But given that the system apparently works really well (remember, 3rd best in the NBA) when Al is out, the evidence seems to point to a functioning defense with broken pieces. I'm willing to give the system the benefit of the doubt.
3. Well, Corbin controls the minutes, so why is he playing Jefferson so much? Isn't this Corbin's fault, ultimately?
Jefferson legitimately helps the team score. When Al is on the floor, the Jazz get about 1.5 more points per 100 possessions this season, and last year, the difference was gigantic: the Jazz were 10.7 points better per 100 possessions. You understand why Corbin played Al so much, especially when he was more heavily weighing the 2011-12 data.
I do think this is overstated. Indeed, without Al Jefferson, the Jazz have managed a 102.2 offensive rating this season, which would land them in the 16th slot in the NBA. That would be an impressive performance for a team with no offensive stars, outranking teams with bigger player names like Memphis, Chicago, Atlanta, Boston, and Minnesota. It might also be legitimate evidence that the Jazz' system is still able to make decent performers out of average-to-poor offensive talent. The famous 2003-04 Carlos Arroyo year with Jerry Sloan at the helm ended up ranked 19th in the league in offensive rating, this team would likely be better. A team with a 16th ranked offense and a 3rd ranked defense would probably perform fairly well overall, to be maybe about the 10th best team in the NBA.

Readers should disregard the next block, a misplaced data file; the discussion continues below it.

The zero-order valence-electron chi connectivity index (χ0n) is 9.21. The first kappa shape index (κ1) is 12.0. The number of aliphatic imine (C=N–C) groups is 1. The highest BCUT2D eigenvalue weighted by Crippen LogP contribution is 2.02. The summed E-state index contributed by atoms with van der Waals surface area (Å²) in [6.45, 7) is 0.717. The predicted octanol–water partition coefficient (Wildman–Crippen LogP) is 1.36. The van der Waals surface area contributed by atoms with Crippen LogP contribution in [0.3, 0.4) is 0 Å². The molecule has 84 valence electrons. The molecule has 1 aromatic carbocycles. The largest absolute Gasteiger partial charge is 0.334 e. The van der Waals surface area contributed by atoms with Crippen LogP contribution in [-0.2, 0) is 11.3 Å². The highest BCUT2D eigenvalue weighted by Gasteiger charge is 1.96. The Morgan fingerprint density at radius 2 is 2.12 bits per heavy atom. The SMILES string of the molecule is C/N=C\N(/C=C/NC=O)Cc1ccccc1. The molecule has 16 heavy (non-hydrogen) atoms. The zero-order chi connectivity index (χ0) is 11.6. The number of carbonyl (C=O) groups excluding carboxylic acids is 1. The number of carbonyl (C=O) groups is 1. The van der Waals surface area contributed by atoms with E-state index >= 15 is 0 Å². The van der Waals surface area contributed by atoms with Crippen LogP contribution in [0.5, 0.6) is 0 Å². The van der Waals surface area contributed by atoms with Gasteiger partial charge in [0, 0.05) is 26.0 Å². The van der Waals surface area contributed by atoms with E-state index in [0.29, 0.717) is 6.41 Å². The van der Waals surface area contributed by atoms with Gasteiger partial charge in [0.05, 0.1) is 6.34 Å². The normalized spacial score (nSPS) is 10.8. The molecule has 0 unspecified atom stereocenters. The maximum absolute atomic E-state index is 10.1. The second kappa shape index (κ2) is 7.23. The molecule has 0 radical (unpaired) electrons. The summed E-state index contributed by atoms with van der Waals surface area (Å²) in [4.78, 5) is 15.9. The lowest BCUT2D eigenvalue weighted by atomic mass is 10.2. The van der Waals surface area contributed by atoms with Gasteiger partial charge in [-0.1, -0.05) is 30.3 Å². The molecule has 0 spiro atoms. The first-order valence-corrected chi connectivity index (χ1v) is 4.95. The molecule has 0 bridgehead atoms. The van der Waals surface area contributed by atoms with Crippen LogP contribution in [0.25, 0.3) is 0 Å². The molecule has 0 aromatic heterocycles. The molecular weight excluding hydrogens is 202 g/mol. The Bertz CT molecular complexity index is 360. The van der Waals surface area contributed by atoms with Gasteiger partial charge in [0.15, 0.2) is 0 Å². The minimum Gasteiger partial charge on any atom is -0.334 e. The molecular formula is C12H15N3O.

My hypothesis on this is twofold. First of all, the numbers last season would have recommended to play Al large numbers because his offense was so excellently efficient, Corbin surely took his experience last season into account when deciding to play Al big minutes at the beginning of the season. He hasn't really adjusted, though, to be fair to the critics, as Al's numbers have slid.
Secondly, though, is that Corbin may have a standard offense-over-defense bias. Basketball watchers of all professions have been doing this for years: they take into account a player's offensive contribution significantly more than their defensive impact. You would hope coaches, of all people, wouldn't be susceptible to this, but they clearly are: explain Kobe Bryant's continued appearances in the All-NBA defensive team. It's probably not a conscious bias, but it wouldn't be terribly surprising given the minute distribution of the Jazz.
To rectify this, there are probably a couple of options: one would be lineup and minute advice sent from the front office, likely informed by statistics. While playing time should be a coach's ultimate decision, presenting Corbin with the evidence like the above may lead to better decision making, when presented in the right way (I would not, for example, print out this post and show it to Ty). The second conceivable option would be better communication within the coaching staff itself: Sidney Lowe, for example, seems to be pretty lineup savvy during his last-minute lineup substitutions. Perhaps more input from Lowe and others could provide a minute distribution that works more effectively.
Still, though, I think the evidence is pretty clear here: the defense is not Ty's fault, it's actually mostly Al Jefferson's. Given this, it probably makes sense to give Corbin at least a season without Big Al to discover his defensive system without being hamstrung by such a poor defensive player. Firing him until them would simply be rash, and possibly wasteful of Corbin's potential to be a good defensive coach, a big asset in today's NBA.